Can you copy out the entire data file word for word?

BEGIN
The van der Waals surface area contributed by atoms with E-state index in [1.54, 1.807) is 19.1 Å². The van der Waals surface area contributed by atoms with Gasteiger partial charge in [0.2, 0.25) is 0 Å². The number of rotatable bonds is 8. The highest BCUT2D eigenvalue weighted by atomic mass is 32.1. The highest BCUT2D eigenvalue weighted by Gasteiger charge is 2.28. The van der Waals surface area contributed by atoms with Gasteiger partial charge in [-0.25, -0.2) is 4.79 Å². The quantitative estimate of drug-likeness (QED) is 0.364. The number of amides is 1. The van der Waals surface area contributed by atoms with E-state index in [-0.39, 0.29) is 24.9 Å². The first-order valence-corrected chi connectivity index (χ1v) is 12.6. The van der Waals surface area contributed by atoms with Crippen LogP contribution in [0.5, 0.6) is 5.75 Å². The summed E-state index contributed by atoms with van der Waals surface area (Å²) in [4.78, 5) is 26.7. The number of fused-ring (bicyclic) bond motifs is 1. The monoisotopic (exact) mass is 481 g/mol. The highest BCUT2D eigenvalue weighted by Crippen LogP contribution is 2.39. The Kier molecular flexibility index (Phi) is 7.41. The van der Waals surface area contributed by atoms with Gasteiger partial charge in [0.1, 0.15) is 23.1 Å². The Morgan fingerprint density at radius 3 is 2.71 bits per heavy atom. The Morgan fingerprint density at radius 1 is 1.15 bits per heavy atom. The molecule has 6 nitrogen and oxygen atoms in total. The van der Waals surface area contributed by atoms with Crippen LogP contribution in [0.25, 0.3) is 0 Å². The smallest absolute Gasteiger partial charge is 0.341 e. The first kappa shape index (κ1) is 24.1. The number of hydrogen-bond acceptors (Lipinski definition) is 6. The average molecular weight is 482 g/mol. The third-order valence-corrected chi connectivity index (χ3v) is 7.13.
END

The van der Waals surface area contributed by atoms with E-state index in [1.54, 1.807) is 19.1 Å². The van der Waals surface area contributed by atoms with Gasteiger partial charge in [0.2, 0.25) is 0 Å². The number of rotatable bonds is 8. The highest BCUT2D eigenvalue weighted by atomic mass is 32.1. The highest BCUT2D eigenvalue weighted by Gasteiger charge is 2.28. The van der Waals surface area contributed by atoms with Gasteiger partial charge in [-0.25, -0.2) is 4.79 Å². The quantitative estimate of drug-likeness (QED) is 0.364. The number of amides is 1. The van der Waals surface area contributed by atoms with E-state index in [-0.39, 0.29) is 24.9 Å². The first-order valence-corrected chi connectivity index (χ1v) is 12.6. The van der Waals surface area contributed by atoms with Crippen LogP contribution in [0.5, 0.6) is 5.75 Å². The summed E-state index contributed by atoms with van der Waals surface area (Å²) in [4.78, 5) is 26.7. The number of fused-ring (bicyclic) bond motifs is 1. The monoisotopic (exact) mass is 481 g/mol. The highest BCUT2D eigenvalue weighted by Crippen LogP contribution is 2.39. The Kier molecular flexibility index (Phi) is 7.41. The van der Waals surface area contributed by atoms with Gasteiger partial charge in [0.1, 0.15) is 23.1 Å². The Morgan fingerprint density at radius 3 is 2.71 bits per heavy atom. The Morgan fingerprint density at radius 1 is 1.15 bits per heavy atom. The molecule has 6 nitrogen and oxygen atoms in total. The van der Waals surface area contributed by atoms with Crippen LogP contribution in [0.25, 0.3) is 0 Å². The smallest absolute Gasteiger partial charge is 0.341 e. The first kappa shape index (κ1) is 24.1. The number of hydrogen-bond acceptors (Lipinski definition) is 6. The average molecular weight is 482 g/mol. The third-order valence-corrected chi connectivity index (χ3v) is 7.13.